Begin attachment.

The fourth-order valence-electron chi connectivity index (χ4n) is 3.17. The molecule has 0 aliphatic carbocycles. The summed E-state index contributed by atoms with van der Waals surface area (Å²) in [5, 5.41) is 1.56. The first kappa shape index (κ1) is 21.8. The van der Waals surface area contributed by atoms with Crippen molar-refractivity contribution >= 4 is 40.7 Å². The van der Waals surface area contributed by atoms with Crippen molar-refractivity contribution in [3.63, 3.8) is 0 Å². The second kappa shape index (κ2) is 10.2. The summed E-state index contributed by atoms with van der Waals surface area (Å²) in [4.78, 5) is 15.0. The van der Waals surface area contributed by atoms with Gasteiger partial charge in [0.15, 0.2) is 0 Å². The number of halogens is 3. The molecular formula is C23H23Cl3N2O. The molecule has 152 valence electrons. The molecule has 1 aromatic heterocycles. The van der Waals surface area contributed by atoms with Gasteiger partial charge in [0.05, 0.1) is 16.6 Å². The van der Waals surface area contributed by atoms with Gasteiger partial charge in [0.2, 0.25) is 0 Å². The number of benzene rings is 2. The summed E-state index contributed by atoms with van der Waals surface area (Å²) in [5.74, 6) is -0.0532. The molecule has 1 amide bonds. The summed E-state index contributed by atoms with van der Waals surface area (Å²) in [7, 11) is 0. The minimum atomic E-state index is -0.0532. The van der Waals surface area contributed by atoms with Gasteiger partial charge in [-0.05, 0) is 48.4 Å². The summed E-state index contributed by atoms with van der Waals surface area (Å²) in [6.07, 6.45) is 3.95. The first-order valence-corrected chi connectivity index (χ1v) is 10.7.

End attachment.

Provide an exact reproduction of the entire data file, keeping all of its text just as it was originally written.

The fourth-order valence-electron chi connectivity index (χ4n) is 3.17. The molecule has 0 aliphatic carbocycles. The summed E-state index contributed by atoms with van der Waals surface area (Å²) in [5, 5.41) is 1.56. The first kappa shape index (κ1) is 21.8. The van der Waals surface area contributed by atoms with Crippen molar-refractivity contribution >= 4 is 40.7 Å². The van der Waals surface area contributed by atoms with Crippen molar-refractivity contribution in [3.63, 3.8) is 0 Å². The second kappa shape index (κ2) is 10.2. The summed E-state index contributed by atoms with van der Waals surface area (Å²) in [4.78, 5) is 15.0. The van der Waals surface area contributed by atoms with Gasteiger partial charge in [0.15, 0.2) is 0 Å². The number of halogens is 3. The molecular formula is C23H23Cl3N2O. The molecule has 152 valence electrons. The molecule has 1 aromatic heterocycles. The van der Waals surface area contributed by atoms with Gasteiger partial charge in [0.05, 0.1) is 16.6 Å². The van der Waals surface area contributed by atoms with Gasteiger partial charge in [0.2, 0.25) is 0 Å². The number of benzene rings is 2. The summed E-state index contributed by atoms with van der Waals surface area (Å²) in [5.74, 6) is -0.0532. The molecule has 1 amide bonds. The summed E-state index contributed by atoms with van der Waals surface area (Å²) in [7, 11) is 0. The minimum atomic E-state index is -0.0532. The van der Waals surface area contributed by atoms with Gasteiger partial charge in [-0.05, 0) is 48.4 Å². The summed E-state index contributed by atoms with van der Waals surface area (Å²) in [6.07, 6.45) is 3.95. The first-order valence-corrected chi connectivity index (χ1v) is 10.7.